Birds of a Feather

The smeared effect on this 1910 "flow blue" plate from Stoke-on-Trent's Cauldon results from the cobalt pigment running during firing. While this flaw rendered the pieces unsalable in England, it caught on across the Atlantic. Such plates were big sellers here from the 1820s into the 1900s.
Creating turkey plates was often just a matter of tweaking an existing design. For Thanksgiving, Enoch Woods and Sons replaced the pastoral scene in their standard English Scenery plate with this puffed-up tom turkey. Produced from 1917 until the early 1960s, the pattern also came in blue and red.
At formal Victorian dinners, it was customary to serve fish and game courses on separate china services. This circa 1930 Copeland Spode design was adapted from a set meant for game. The transfer-printed blue-and-white pattern has been dressed up with hand-colored enamels.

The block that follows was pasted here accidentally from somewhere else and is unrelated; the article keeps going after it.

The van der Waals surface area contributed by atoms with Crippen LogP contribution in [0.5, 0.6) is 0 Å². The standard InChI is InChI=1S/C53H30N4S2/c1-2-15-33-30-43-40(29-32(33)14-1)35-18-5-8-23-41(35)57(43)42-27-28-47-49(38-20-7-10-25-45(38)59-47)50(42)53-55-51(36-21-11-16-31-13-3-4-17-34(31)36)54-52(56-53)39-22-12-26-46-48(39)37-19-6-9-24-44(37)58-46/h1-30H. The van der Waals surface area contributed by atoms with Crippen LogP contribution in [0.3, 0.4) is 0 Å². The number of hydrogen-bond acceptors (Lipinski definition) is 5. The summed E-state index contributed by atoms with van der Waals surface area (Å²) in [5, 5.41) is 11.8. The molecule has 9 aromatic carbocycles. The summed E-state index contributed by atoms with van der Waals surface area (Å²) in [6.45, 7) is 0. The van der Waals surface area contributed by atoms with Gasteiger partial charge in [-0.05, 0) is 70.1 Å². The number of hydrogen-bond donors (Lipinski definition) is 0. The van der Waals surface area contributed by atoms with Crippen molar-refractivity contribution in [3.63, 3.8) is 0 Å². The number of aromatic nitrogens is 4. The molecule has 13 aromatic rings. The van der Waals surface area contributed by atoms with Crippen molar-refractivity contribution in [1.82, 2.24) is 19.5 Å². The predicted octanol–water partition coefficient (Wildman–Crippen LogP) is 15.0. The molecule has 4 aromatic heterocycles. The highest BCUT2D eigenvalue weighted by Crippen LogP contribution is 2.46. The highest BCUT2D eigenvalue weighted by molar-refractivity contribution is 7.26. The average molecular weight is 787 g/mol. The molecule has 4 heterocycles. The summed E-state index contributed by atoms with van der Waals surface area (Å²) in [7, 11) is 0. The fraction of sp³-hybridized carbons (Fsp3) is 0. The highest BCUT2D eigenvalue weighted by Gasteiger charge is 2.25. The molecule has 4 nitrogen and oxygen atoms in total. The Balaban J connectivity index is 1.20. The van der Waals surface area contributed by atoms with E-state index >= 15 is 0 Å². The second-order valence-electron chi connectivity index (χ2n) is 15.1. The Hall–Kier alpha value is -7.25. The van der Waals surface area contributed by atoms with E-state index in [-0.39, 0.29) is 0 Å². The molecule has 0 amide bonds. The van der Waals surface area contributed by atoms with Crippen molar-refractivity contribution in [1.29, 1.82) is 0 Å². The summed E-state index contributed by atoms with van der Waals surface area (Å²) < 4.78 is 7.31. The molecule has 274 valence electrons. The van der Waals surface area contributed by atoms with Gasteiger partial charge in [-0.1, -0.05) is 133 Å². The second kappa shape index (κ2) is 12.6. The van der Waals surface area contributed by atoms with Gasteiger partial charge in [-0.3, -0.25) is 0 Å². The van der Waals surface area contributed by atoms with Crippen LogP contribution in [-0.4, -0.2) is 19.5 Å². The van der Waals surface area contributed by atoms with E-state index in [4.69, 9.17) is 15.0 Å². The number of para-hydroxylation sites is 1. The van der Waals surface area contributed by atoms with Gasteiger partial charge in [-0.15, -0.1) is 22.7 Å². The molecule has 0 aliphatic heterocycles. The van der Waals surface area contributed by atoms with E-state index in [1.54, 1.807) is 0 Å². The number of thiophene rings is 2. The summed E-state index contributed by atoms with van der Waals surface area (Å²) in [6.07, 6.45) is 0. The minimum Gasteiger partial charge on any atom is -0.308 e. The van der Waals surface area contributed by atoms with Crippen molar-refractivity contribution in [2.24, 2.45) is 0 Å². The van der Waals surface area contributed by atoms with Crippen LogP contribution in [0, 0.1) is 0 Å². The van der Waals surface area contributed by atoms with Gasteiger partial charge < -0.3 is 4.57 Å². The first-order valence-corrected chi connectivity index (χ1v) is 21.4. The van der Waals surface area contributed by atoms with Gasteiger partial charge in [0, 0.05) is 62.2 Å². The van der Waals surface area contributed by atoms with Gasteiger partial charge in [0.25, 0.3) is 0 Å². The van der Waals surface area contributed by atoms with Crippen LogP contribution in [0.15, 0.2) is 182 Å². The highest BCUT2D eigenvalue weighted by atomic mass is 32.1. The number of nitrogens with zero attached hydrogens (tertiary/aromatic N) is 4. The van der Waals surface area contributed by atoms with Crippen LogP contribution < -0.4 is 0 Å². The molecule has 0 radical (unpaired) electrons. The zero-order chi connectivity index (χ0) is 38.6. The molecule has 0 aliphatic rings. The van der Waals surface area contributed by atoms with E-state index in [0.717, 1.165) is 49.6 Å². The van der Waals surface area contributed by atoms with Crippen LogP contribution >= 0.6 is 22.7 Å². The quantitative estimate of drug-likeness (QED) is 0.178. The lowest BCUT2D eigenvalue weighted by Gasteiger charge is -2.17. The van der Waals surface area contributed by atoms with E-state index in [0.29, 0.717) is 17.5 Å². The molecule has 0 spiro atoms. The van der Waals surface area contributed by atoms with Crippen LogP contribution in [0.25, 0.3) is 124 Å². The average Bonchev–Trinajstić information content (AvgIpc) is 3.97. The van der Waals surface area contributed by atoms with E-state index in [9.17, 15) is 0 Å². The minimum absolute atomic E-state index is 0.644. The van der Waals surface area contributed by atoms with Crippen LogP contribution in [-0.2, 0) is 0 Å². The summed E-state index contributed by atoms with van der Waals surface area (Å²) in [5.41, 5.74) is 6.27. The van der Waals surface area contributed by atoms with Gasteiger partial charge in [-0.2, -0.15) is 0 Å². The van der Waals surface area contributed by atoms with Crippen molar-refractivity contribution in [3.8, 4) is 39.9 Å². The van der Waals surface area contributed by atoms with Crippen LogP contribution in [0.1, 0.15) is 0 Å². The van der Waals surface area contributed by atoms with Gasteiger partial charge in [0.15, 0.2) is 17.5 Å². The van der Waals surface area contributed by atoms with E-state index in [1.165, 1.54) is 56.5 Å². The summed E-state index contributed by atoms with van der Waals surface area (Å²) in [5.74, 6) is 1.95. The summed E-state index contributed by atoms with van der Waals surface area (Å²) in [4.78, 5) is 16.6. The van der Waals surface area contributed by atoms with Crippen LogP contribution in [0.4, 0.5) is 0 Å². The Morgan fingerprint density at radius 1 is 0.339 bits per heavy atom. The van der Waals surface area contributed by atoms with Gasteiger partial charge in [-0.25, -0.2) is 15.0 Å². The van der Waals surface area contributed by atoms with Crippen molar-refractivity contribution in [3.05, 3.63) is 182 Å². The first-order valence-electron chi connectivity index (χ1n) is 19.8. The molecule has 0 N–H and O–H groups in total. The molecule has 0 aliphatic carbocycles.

Johnson Brothers' Barnyard King, made from about 1950 until the early '70s, was marketed to Americans hungry to celebrate in style after the dreary years of World War II. Like most turkey patterns, it was part of a "short set," which the hostess mixed in with her regular china.
American potters also entered the market. Founded in 1873, West Virginia's Homer Laughlin China is now famous for its Fiestaware. In the 20th century, nearly half of the company's dishes were sold through stores such as Woolworth's, including this Bountiful Harvest set.

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